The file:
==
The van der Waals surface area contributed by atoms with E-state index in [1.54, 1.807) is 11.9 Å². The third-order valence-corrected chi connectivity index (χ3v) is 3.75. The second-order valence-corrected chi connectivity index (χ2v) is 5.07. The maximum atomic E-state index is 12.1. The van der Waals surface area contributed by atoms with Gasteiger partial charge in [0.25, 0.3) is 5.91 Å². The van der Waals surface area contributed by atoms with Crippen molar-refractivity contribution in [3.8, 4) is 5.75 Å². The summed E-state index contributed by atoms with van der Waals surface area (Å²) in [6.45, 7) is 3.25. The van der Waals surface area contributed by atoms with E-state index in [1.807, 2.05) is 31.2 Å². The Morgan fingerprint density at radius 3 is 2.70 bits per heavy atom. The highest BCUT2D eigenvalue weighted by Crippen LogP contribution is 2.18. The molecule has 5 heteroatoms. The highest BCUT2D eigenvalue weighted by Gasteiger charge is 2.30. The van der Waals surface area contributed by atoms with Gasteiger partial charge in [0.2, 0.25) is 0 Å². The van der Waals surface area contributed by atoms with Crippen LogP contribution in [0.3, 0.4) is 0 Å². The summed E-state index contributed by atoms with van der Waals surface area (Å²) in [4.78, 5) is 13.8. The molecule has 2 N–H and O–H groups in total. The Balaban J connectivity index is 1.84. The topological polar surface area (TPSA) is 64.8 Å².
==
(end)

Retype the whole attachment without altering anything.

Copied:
The van der Waals surface area contributed by atoms with E-state index in [1.54, 1.807) is 11.9 Å². The third-order valence-corrected chi connectivity index (χ3v) is 3.75. The second-order valence-corrected chi connectivity index (χ2v) is 5.07. The maximum atomic E-state index is 12.1. The van der Waals surface area contributed by atoms with Gasteiger partial charge in [0.25, 0.3) is 5.91 Å². The van der Waals surface area contributed by atoms with Crippen molar-refractivity contribution in [3.8, 4) is 5.75 Å². The summed E-state index contributed by atoms with van der Waals surface area (Å²) in [6.45, 7) is 3.25. The van der Waals surface area contributed by atoms with E-state index in [1.807, 2.05) is 31.2 Å². The Morgan fingerprint density at radius 3 is 2.70 bits per heavy atom. The highest BCUT2D eigenvalue weighted by Crippen LogP contribution is 2.18. The molecule has 5 heteroatoms. The highest BCUT2D eigenvalue weighted by Gasteiger charge is 2.30. The van der Waals surface area contributed by atoms with Gasteiger partial charge in [0.2, 0.25) is 0 Å². The van der Waals surface area contributed by atoms with Crippen LogP contribution in [0.3, 0.4) is 0 Å². The summed E-state index contributed by atoms with van der Waals surface area (Å²) in [4.78, 5) is 13.8. The molecule has 2 N–H and O–H groups in total. The Balaban J connectivity index is 1.84. The topological polar surface area (TPSA) is 64.8 Å².